And so I grew up resenting my dad. I promised myself as a young girl that when I was of age, I would marry someone who was the exact opposite of my dad – someone who showered me with affection and encouragement, who listened patiently instead of criticising.

It wasn’t only until much later in my young adulthood that I realised that my dad wasn’t out to get me. He loved me but just didn’t know how to express it in the ways I wanted him to express it.

My father grew up in a family where money was hard to come by. The idea of a loving mum and dad was alien to him – both his parents worked to support the family, leaving him and his siblings in the care of their strict grandfather.

As a result, my dad had no concept of affection, encouragement or love to model his parenting by. But what he did know was this: He spent his working life saving up mutual funds and insurance savings, in addition to his regular savings, to fund my sister and me through school and college.

Looking back, I realised how much he’d always cared for me – I just couldn’t understand his love language then. And despite his lack of outward affection, my dad reflected God’s love to me in three big ways:


1. He always provides for me

When I was about to enter university, Dad took it upon himself to help me ease into college life. First, he took me smartphone shopping, followed by laptop shopping. Then, he helped me apply for study loans and scholarships.

And after I graduated from university, he got me a second-hand car for me to get to my workplace, which was an hour away in traffic and not easily accessible by public transport. I’d actually been planning on saving up for one myself!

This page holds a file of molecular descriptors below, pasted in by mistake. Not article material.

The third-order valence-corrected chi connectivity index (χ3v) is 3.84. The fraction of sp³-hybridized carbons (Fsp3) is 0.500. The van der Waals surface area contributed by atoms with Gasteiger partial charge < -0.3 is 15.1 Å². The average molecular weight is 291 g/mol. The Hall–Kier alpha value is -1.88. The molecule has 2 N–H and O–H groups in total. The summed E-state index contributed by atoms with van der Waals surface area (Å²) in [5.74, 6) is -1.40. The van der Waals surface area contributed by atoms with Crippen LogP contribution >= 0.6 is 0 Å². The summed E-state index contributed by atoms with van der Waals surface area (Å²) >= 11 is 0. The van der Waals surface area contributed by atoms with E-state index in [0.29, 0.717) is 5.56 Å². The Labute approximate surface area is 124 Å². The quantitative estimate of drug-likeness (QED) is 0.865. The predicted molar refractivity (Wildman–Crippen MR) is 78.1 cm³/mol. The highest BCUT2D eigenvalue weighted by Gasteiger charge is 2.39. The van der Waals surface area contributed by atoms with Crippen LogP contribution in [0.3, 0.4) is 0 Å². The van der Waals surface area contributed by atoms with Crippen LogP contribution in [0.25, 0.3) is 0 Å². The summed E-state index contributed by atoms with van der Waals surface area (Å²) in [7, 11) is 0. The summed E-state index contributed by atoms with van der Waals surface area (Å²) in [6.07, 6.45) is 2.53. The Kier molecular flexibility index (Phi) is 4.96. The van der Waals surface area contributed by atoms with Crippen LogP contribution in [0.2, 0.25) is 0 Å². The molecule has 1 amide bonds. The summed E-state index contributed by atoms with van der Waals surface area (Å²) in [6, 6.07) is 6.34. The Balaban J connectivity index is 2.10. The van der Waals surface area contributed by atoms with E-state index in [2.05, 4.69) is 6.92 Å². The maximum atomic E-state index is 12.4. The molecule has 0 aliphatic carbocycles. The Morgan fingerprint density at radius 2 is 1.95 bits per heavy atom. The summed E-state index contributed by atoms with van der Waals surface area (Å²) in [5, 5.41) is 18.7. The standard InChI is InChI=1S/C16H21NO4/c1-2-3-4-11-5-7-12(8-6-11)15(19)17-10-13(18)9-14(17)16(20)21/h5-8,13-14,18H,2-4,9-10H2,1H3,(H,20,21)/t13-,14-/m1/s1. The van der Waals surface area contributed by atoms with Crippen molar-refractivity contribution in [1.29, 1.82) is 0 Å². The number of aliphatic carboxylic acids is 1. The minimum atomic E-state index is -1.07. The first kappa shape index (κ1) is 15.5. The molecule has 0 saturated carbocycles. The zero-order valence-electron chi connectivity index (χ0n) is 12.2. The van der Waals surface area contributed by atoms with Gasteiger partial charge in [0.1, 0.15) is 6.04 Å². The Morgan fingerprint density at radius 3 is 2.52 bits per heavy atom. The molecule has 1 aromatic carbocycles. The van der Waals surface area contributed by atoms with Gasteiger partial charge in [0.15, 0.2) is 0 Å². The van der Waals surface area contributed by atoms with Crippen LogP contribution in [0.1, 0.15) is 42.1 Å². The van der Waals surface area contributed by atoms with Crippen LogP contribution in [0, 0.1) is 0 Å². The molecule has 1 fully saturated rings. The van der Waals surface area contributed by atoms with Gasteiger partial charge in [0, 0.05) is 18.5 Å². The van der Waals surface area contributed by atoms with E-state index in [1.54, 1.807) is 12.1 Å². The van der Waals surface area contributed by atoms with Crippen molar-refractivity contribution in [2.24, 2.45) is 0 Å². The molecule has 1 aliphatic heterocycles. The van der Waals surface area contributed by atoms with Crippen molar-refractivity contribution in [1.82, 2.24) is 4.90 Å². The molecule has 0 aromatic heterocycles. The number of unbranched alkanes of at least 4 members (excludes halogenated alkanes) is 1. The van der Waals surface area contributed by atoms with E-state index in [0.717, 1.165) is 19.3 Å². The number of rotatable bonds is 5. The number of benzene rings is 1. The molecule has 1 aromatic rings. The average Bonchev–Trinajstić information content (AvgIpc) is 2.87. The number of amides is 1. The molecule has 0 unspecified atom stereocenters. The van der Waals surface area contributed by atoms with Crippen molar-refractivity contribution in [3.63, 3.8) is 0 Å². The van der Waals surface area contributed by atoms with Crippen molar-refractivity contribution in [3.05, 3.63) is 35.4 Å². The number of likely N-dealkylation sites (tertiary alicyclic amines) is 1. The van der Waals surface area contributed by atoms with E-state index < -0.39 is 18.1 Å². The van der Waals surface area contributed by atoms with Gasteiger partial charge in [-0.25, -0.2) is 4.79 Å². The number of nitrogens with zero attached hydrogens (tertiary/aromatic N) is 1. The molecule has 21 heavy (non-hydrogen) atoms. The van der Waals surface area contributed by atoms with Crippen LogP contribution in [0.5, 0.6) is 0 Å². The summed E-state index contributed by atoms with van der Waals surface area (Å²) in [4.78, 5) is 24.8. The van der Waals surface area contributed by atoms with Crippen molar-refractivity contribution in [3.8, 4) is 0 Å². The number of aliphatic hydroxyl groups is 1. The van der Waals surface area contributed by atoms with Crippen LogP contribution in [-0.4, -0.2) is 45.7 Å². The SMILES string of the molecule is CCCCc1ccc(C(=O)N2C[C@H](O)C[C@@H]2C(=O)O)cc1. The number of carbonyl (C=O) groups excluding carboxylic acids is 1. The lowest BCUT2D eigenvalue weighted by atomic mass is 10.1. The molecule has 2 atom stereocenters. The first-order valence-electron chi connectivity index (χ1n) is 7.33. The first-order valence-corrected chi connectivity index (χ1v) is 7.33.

He even arranged an appointment with a trusted friend for me to buy my first life insurance policy. If it weren’t for my father, I wouldn’t have any life insurance, no knowledge of investments, and would probably be broke because I didn’t know how to maintain a budget.

Similarly, the same God who provided manna from heaven to the starving Israelites in the desert (Exodus 16:4) and keeps lowly ravens from hunger (Luke 12:24) also knows exactly what my needs are and graciously provides them according to His riches in glory (Philippians 4:19).

2. He is always protective of me

In primary school, I was bullied by two boys. They hit me with plastic bottles and called me names. Without telling me, my father privately went to the school and highlighted the matter to the principal, who promptly took action.